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Key Muldoon

Written By: - Date published: 8:41 am, June 7th, 2013 - 45 comments
Categories: john key - Tags: ,

John Key morphing to muldoonSo the fuss about Russel Norman comparing John Key to Robert Muldoon is still rumbling on – almost a week later. National Party spinster David Farrar helpfully rounded up all the outraged editorials. Typically hypocritical of Farrar given the various times he compared Clark to Muldoon, as Andrew Geddis patiently lists here.

I’m with those who think that the comparison is warranted. Not in terms of up-front personality – Key is much more slick and cunning.  But Key is a big fan of Muldoon (see below), and his list of personal attacks and constitutional shenanigans has already grown more than long enough to challenge the old master. Read the post by Geddis for why those who are acting all outraged have a bad case of “doth protest too much”.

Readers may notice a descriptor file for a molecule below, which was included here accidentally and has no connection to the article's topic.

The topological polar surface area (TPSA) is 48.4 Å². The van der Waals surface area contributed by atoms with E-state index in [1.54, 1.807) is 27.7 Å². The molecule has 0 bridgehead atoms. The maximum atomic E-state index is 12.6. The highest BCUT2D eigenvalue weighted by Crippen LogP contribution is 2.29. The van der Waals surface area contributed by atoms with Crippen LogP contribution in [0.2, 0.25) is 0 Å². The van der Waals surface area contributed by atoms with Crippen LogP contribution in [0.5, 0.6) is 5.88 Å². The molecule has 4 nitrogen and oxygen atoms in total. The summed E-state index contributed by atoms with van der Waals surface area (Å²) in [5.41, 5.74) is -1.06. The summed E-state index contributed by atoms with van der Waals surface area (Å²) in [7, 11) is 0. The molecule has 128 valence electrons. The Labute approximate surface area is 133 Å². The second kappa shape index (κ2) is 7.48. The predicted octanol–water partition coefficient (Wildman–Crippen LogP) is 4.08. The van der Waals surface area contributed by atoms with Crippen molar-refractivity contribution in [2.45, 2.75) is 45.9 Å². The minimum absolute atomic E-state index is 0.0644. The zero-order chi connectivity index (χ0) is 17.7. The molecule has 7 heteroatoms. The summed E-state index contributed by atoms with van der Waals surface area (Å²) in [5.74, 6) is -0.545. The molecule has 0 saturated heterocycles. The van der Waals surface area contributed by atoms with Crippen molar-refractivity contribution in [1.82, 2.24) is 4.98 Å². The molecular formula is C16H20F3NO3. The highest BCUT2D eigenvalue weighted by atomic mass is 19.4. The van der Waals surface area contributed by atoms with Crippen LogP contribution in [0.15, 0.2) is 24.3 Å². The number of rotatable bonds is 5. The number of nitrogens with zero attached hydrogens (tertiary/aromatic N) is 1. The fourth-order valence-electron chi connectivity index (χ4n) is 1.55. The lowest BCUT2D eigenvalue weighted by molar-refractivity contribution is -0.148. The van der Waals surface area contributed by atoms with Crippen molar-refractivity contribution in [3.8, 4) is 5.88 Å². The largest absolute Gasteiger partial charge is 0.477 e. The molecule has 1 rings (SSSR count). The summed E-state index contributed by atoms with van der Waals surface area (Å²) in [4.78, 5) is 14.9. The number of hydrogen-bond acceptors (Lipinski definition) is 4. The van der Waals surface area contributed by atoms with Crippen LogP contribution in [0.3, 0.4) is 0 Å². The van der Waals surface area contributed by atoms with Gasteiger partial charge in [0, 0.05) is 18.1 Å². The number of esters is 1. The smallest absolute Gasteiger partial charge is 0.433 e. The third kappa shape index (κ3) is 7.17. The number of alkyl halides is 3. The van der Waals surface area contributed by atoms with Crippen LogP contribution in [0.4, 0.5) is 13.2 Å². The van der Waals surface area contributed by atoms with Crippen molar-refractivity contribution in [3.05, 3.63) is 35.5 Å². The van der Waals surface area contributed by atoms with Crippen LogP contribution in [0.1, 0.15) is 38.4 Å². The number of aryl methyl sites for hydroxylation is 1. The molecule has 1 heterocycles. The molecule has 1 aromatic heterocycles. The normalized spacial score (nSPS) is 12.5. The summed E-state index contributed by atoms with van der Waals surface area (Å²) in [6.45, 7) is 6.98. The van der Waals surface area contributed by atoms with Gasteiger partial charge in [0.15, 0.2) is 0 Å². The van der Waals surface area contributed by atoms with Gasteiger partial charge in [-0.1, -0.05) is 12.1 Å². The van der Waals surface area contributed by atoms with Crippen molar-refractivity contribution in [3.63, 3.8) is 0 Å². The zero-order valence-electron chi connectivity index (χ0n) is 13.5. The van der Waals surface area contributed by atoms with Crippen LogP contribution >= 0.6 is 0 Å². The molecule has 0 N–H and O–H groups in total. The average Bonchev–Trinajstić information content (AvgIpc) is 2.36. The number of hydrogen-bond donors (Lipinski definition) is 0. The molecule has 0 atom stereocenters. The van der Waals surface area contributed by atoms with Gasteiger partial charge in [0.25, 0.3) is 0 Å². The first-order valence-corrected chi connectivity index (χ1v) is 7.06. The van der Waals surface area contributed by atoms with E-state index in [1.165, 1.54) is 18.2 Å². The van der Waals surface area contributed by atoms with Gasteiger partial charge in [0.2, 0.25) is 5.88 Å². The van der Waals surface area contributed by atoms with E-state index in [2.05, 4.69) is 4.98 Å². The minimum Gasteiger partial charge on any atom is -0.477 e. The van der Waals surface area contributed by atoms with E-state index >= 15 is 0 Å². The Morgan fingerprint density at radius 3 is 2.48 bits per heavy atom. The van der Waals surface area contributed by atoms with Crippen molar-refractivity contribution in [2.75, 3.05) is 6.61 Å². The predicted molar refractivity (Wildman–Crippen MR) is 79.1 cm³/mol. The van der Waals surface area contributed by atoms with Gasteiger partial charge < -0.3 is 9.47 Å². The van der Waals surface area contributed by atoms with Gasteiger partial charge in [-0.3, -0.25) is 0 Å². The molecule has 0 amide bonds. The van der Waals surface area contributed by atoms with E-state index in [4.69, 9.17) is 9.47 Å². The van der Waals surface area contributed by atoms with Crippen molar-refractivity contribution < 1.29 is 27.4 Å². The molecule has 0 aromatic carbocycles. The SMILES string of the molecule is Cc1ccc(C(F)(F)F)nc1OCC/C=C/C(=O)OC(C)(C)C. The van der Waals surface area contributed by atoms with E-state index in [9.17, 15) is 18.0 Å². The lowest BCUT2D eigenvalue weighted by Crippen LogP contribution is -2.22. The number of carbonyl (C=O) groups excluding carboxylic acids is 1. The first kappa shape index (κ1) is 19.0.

Anyway, not wanting to steal Russel’s thunder or anything, but I feel I should point out that when it comes to comparing Key and Muldoon, The Standard was way ahead of you. Like, six years ahead of you – the post reproduced below the line is from Tane in 2007. Interesting to note how much Key admires Muldoon…


John, I am your father

There’s been a bit of excitement round the traps today over this picture from Stuff.co.nz, which tries to merge Helen Clark’s face into Rob Muldoon’s.

Naturally, National Party blogger David Farrar has been wallowing like a pig in shit over Mike Moore’s comments in the Herald comparing the two, and he seems to think the Stuff image proves his point.